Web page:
World Vision at the XVII International AIDS Conference.
|08/08/2008||Progress slow at facing children’s needs at Mexico City AIDS meeting|
|08/07/2008||Global food crisis threatens HIV control in Latin America, rest of world|
|08/01/2008||International AIDS Conference an “expensive talking shop” unless more done for children|
|08/01/2008||Church has role in ‘Great Advance’ against AIDS pandemic, says leading cleric|
The bi-yearly International AIDS Conference is one of the world's top forums for advancing the international community's collective response to the HIV and AIDS epidemic.
World Vision has specialists attending the IAC from around the world who aim to raise the profile of children's needs on the global AIDS agenda, too often overlooked at events like this. We want to show that children, families and communities can and should play a major role in the response — and that sufficient resources must be channeled to communities to make this possible.
Resources for journalists
- Will universal action now include children?(PDF, 919 KB)
In this document, you will find an overview of the current situation of children living with, orphaned or made vulnerable by HIV and AIDS, as well as international commitments on support and protection for orphans and vulnerable children. You will also read about World Vision’s global HIV and AIDS programming approaches, World Vision calls on governments and donors with respect to children and HIV and AIDS, and a summary of World Vision’s activities at the International AIDS Conference and pre-conferences.
- Research results from child focused, faith and community-based responses to HIV(PDF, 687 KB)
This report presents operations research findings from Uganda and Zambia on World Vision’s main project models for HIV and AIDS response in higher prevalence contexts as well as research abstracts on other innovative program approaches and research from World Vision programs around the world.
- World Vision's Channels of Hope methodology: Empowering local faith communities in their HIV response (PDF: 542 Kb)
Channels of Hope (CoH), one of World Vision’s main project models for HIV and AIDS response, is a methodology to mobilize the infrastructure, organizational capacity, pool of current and potential volunteers, and unmatched moral authority of local churches and faith communities toward positive action on HIV and AIDS. This flyer outlines the Channels of Hope process and results from the field.
The AIDS pandemic is far from over and its impact on the lives of children is serious and growing worse.
Children made up a larger percentage of people living with HIV and of new infections in 2007 than in 2001 and are much less likely than adults to have access to life saving treatment.
Children who are orphaned or vulnerable due to AIDS are less likely than their peers to have adequate education, food or medical treatment and are more likely to suffer from abuse and psychological trauma.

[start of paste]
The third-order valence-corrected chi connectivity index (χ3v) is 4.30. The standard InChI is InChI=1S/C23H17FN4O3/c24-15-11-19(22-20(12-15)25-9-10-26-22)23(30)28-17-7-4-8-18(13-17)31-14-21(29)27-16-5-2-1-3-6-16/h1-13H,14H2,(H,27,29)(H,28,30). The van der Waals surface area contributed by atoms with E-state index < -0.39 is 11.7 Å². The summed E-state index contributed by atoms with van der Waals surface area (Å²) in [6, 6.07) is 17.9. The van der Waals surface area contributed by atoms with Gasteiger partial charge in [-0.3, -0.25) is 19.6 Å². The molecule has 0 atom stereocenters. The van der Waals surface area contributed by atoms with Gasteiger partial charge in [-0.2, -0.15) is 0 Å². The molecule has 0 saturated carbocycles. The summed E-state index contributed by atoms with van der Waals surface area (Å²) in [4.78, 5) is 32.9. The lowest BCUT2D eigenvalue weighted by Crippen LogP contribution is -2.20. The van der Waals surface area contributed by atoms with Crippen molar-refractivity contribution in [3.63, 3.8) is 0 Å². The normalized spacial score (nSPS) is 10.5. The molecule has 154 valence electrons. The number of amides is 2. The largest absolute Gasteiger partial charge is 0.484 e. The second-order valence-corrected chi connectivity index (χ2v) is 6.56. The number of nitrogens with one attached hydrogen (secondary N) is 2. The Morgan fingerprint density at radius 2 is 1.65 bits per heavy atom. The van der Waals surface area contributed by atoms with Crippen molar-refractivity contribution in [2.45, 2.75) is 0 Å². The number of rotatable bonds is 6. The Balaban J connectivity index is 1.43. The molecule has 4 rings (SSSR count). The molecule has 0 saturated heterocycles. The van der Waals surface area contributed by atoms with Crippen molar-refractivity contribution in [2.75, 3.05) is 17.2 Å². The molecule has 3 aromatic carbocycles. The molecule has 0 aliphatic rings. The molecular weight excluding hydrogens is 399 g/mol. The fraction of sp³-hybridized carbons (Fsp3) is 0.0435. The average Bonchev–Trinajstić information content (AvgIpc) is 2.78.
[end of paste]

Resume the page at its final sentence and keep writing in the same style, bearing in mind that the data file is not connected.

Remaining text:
At the IAC, World Vision will co-host a satellite session on strategies to promote and sustain psychosocial well being for caregivers and children affected by AIDS. World Vision is also a sponsor of the child-focused preconference “Children and HIV and AIDS: Action Now, Action How” and will have three main plenary speakers in the Ecumenical pre-conference "Faith in Action Now!".
Meet some of our spokespeople at IAC 2008
Global AIDS response
|Martha Newsome, M.P.H., Senior Director of Global Health and HIV and AIDS Initiatives |
Scaling up a global, child-focused and community-based response to AIDS, international public health issues
|Based in South Africa|
|Jane Njeri Chege, Ph.D. Global Research, Monitoring & Evaluation Specialist, Hope Initiative |
Operations research, scaling up responses across sub-Saharan African countries
|Based in Zambia|
|Stefan Germann, Leader, Models of Learning, World Vision International |
Best practices, needs of orphans and vulnerable children including psychosocial support
|Based in South Africa|
|Rev. Christo Greyling, South Africa: Global Advisor for Channels of Hope (HIV and faith partnerships) |
Working with faith leaders and HIV+ clergy to end stigma and build community responses
|Based in South Africa |
|Lincoln Ndogoni, HIV/ AIDS Regional Psychosocial Advisor, World Vision International. |
Psychosocial support for children and adults living with or affected by HIV, Interpersonal Therapy Groups
|Based in Kenya|
Foreign aid advocacy
|Stuart Kean, Senior HIV and AIDS Policy Adviser, World Vision International|
Global AIDS funding priorities, G8, Millennium Development Goals, multilateral advocacy
|Based in the U.K.|
Regional HIV & AIDS directors
|Ramon Soto, M.D., M.H.S: Latin American and the Caribbean||Based in Costa Rica|
|Marine Adamyan, D.V.M., M.P.H.: Middle East and Eastern Europe||Based in Armenia |
|Mesfin Loha, M.D.: Africa||Based in Kenya|
|Kyi Minn, M.B.B.S., M.P.H.: Asia-Pacific||Based in Australia|
Who Is World Vision?
World Vision is a Christian humanitarian organization dedicated to working with children, families and their communities worldwide to reach their full potential by tackling the causes of poverty and injustice.